We share results to turn insights into action. But if sharing is only happening upon request instead of on a one-to-many based system, business agents across the wider organisation will be less effective in their respective roles. Why? Because the data insights relevant to their positions are not being communicated effectively to them.
So keep your analytics knowledge in one place so the entire team can learn from your business data & apply these insights to daily decision-making.
4. Build a 2–way communication flow
In most organisations, regardless of the platform they are using, data science involves a one-way communication flow — the data team pushing content to everyone else. But as discussed in point one above, it is the business agents that are the domain experts.
Unlock the potential of your data & analytics by allowing these employees to discuss results, ask questions and provide feedback to your data team. The value here is that the data-science team can react to what the rest of the company needs and also gives them the ability to measure the impact of new experiments.
This leverage in action
In the first part of this series we discussed the value a data team can bring to the business, across 7 different areas (there are many more, as you might imagine). Now that you have the correct systems in place, your business is truly prepared to start taking advantage of this value.
- Business agents are empowered around the business because they now have access to a unified data journal, where they discover insights week-to-week, some of which will be relevant to their roles.
- From these analyses and data insights, new opportunities are identified, and these can be discussed and acted on across the organisation.
- By providing a medium through which your data scientists are connected to the C-level executive team & other high-level stakeholders, your overall business objectives & long-term goals are data & metric driven.
- Now that the rest of the team can ask questions & request follow-up projects and analyses, even non-technical audiences are driving experimentation and idea creation in their respective domains.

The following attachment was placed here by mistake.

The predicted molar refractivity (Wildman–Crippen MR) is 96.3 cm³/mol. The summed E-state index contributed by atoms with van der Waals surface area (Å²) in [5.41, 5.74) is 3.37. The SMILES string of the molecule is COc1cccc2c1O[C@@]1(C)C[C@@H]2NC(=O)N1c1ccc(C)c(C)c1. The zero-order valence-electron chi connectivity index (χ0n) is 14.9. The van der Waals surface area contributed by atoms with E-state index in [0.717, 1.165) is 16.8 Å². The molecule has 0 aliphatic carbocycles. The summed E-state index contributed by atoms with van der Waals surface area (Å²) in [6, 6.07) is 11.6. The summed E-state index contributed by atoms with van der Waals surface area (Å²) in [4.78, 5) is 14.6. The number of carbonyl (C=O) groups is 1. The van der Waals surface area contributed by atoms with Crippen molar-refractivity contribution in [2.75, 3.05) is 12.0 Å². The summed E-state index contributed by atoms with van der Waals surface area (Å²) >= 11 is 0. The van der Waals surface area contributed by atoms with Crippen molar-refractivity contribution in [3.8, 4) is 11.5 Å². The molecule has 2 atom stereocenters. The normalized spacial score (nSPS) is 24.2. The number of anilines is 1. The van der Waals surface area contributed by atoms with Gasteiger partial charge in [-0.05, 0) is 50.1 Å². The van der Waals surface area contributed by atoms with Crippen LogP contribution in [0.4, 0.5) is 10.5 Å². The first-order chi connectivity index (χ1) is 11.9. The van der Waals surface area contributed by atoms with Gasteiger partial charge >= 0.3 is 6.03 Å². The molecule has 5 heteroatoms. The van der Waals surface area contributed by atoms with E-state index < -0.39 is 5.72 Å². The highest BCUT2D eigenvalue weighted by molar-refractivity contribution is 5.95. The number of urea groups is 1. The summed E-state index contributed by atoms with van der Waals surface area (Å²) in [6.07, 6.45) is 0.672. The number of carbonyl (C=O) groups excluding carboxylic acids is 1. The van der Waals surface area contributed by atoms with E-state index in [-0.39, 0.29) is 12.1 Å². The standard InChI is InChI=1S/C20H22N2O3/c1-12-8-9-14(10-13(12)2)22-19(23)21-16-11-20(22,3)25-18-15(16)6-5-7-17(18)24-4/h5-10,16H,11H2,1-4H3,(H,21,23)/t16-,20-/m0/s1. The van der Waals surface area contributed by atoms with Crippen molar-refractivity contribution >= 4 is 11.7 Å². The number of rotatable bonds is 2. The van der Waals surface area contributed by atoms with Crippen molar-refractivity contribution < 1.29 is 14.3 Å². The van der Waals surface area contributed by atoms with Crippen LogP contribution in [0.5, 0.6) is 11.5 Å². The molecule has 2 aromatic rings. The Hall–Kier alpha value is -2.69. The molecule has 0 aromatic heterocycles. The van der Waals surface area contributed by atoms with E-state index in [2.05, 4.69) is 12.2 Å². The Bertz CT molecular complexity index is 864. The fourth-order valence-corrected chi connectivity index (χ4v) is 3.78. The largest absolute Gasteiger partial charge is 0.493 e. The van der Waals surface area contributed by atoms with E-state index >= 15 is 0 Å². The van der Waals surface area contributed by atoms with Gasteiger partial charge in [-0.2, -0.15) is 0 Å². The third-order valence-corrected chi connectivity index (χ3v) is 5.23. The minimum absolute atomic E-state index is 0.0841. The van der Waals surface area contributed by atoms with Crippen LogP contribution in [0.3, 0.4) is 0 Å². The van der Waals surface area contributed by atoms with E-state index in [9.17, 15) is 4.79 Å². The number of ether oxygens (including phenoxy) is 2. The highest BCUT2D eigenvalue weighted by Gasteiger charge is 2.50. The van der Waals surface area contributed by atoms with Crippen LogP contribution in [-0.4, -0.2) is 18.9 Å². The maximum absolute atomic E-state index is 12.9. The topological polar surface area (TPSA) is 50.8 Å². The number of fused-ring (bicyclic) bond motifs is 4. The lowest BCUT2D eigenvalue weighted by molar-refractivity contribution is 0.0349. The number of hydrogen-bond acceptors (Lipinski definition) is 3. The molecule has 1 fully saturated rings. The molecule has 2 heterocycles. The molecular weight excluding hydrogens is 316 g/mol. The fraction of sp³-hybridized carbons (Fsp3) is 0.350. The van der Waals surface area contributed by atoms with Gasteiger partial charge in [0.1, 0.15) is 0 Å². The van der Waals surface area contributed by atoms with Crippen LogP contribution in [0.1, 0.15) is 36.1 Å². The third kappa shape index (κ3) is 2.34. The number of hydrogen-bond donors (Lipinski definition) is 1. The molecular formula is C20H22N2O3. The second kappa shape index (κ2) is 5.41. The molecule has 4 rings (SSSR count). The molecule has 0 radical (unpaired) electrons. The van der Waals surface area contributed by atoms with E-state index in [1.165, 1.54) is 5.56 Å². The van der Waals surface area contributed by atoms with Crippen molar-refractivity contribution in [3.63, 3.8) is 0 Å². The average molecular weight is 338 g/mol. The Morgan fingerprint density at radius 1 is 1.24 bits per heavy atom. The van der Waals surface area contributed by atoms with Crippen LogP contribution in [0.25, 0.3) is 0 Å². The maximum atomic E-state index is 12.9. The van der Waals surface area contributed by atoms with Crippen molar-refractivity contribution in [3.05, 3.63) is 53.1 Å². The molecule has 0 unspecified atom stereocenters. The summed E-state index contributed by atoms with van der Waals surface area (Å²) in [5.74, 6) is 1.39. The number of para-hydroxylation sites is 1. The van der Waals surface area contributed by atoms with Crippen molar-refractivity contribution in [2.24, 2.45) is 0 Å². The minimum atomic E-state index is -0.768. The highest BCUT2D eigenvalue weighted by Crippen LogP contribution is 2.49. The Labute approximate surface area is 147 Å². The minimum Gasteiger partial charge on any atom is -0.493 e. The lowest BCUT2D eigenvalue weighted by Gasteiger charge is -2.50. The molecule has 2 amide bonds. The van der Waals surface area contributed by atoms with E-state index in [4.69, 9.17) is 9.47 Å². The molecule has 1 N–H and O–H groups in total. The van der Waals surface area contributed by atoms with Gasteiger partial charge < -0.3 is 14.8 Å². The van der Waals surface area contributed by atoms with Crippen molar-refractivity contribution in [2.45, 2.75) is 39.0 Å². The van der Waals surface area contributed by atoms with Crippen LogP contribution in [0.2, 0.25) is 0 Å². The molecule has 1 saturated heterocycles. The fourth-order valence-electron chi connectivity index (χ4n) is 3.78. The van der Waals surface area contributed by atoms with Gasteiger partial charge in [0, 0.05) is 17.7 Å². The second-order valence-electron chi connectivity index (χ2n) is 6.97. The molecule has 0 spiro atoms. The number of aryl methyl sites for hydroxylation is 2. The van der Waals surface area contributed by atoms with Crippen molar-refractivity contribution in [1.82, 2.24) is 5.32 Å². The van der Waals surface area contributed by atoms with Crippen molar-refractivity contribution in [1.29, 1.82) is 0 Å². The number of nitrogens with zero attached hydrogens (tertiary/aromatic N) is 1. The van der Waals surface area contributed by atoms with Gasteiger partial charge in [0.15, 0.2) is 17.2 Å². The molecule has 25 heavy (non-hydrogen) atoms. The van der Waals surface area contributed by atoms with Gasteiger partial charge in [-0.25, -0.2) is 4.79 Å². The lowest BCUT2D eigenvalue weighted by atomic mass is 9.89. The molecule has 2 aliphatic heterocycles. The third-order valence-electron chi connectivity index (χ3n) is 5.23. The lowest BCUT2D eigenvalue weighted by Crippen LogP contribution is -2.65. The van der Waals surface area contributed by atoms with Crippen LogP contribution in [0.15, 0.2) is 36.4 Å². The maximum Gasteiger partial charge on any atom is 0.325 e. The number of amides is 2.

- In the same vein, these workflows will also aid in identifying cost-saving solutions across the business at much faster rate than would otherwise have been possible.
- Your business becomes more data-driven. Everyone can now learn from data and contribute to greater business value by making more data-informed business decisions.
- For most businesses, it is the management level and above that define overall strategy on how to gain competitive advantage in the market. With a more knowledgable workforce, you effectively have a larger brain than competitors to sense new market opportunities and threats, the individual nodes of which can take authority over the roles and seize these opportunities.
Today, most organisations around the world are amassing unbelievably large amounts of data with the objective of deriving value from it. The problem is that many are, in fact, gleaning very little value from their analytics. This is not due to a lack of insights discovered, but rather the absence of these insights in business decision-making. These companies are rich in data and data insights but are knowledge-poor.
By focusing organisational data science on business outcomes, allowing business decision-makers drive projects, and bridging the gap that divides data teams and all other stakeholders, companies can begin to truly turn data science into tangible and measurable business results.